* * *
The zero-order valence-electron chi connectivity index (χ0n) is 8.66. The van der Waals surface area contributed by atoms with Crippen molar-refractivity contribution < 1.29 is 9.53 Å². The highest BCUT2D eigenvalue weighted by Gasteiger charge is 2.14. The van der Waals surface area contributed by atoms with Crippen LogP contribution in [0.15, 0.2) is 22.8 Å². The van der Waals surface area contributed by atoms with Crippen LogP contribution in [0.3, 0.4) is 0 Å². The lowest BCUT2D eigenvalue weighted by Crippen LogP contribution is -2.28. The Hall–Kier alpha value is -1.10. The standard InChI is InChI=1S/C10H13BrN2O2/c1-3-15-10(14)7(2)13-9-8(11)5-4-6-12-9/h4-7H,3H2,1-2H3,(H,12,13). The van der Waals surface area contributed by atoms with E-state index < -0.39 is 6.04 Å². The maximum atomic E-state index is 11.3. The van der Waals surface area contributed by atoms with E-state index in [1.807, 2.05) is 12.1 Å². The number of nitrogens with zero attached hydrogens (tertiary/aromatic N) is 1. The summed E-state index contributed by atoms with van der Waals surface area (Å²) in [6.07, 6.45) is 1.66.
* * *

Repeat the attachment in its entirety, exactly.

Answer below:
The zero-order valence-electron chi connectivity index (χ0n) is 8.66. The van der Waals surface area contributed by atoms with Crippen molar-refractivity contribution < 1.29 is 9.53 Å². The highest BCUT2D eigenvalue weighted by Gasteiger charge is 2.14. The van der Waals surface area contributed by atoms with Crippen LogP contribution in [0.15, 0.2) is 22.8 Å². The van der Waals surface area contributed by atoms with Crippen LogP contribution in [0.3, 0.4) is 0 Å². The lowest BCUT2D eigenvalue weighted by Crippen LogP contribution is -2.28. The Hall–Kier alpha value is -1.10. The standard InChI is InChI=1S/C10H13BrN2O2/c1-3-15-10(14)7(2)13-9-8(11)5-4-6-12-9/h4-7H,3H2,1-2H3,(H,12,13). The van der Waals surface area contributed by atoms with E-state index < -0.39 is 6.04 Å². The maximum atomic E-state index is 11.3. The van der Waals surface area contributed by atoms with E-state index in [1.807, 2.05) is 12.1 Å². The number of nitrogens with zero attached hydrogens (tertiary/aromatic N) is 1. The summed E-state index contributed by atoms with van der Waals surface area (Å²) in [6.07, 6.45) is 1.66.